In addition, the instructor posed two open-ended discussion questions in specially marked VCC folders during the five weeks of the course. Students were asked to comment on special needs of practitioners (teachers, counselors, other professionals) as researchers in Discussion Item #1. In Discussion Item #2, they were asked to brainstorm and share examples of potentially biased or misleading examples of reported research from the media with their classmates. The syllabus required students to visit each folder during a designated one-week time span, read the postings of their classmates and post at least three substantive messages during this time. This meant either their own opinions on the topic at hand, or a response containing supporting rationale to a classmate's post.
The instructor was able to monitor the number of visitors to a given VCC folder at any given point in time. These were compiled per student at the end of the semester, along with each student's individual responses to the 10 fixed-choice items on the WGU distance education self-test.
The ordinal fixed choices of responses were reverse-scored by the researchers upon their entry into the data base. This was done so that higher totals were reflective of relatively better fit of respondent to distance learning environments.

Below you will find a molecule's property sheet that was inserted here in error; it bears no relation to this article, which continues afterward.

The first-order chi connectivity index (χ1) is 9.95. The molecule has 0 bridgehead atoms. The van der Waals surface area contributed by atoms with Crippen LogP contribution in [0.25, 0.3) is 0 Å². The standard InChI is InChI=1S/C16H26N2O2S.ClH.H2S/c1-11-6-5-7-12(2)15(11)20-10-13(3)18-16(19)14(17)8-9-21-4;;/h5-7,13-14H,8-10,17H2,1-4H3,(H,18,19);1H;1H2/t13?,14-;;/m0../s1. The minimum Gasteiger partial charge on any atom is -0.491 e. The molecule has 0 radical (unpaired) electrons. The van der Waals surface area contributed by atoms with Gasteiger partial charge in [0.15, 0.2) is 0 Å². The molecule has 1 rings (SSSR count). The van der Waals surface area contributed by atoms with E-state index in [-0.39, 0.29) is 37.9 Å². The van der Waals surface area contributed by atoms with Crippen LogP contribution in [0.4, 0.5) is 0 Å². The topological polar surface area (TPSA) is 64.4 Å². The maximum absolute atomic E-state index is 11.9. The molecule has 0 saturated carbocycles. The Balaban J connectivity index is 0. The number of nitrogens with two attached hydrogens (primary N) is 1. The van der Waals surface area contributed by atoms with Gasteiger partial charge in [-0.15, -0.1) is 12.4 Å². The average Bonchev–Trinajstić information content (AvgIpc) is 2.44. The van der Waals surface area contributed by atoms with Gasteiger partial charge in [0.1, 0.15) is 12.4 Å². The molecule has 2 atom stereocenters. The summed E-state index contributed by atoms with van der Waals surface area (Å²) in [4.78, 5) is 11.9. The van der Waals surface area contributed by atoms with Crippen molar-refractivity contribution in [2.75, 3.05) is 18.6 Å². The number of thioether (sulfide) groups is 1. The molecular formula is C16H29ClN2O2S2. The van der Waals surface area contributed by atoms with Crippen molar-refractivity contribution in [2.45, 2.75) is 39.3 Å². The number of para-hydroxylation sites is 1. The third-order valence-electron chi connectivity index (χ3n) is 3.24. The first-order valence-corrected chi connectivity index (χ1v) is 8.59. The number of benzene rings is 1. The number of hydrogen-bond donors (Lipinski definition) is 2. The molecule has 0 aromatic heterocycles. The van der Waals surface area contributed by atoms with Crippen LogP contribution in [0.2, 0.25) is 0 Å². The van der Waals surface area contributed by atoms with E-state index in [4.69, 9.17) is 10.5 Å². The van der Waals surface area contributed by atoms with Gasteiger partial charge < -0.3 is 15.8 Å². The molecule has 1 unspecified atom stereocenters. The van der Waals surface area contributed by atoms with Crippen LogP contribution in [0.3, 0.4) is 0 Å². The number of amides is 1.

The primary research questions investigated by the researchers in the analysis are as follows:
1. What is the predictive relationship, if any, between each item of the WGU distance education self-test and the following three measures of required student engagement in the Introduction to Research Web course:
a. accessing posted "Announcements and Updates;"
b. accessing posted "Questions and Answers;"
c. accessing posted responses to both discussion items
2. What is the predictive relationship, if any, between each item of the WGU distance education self-test and the discretionary measure of student engagement in the Introduction to Research Web course: accessing posted "More Words To Lead By" Newsletter items?
Due to the ordinal nature of the responses to the WGU distance education self-test, as well as the relatively small sample (18 subjects), the researchers analyzed the data by computing the non-parametric Spearman correlation coefficient (popularly known as rho) in order to answer the above research questions. The results appear in the following section.
Findings and Results
Table 3 contains the Spearman rho values and associated significance levels (p-values) for the pairwise correlations between the ten distance education self-test responses (rows) and the three required measures of student engagement (columns).
Spearman Correlation Coefficients: Individual
Distance Education Self-Test Items
* : statistically significant at a= 0.05 when actual value is rounded to two decimal places.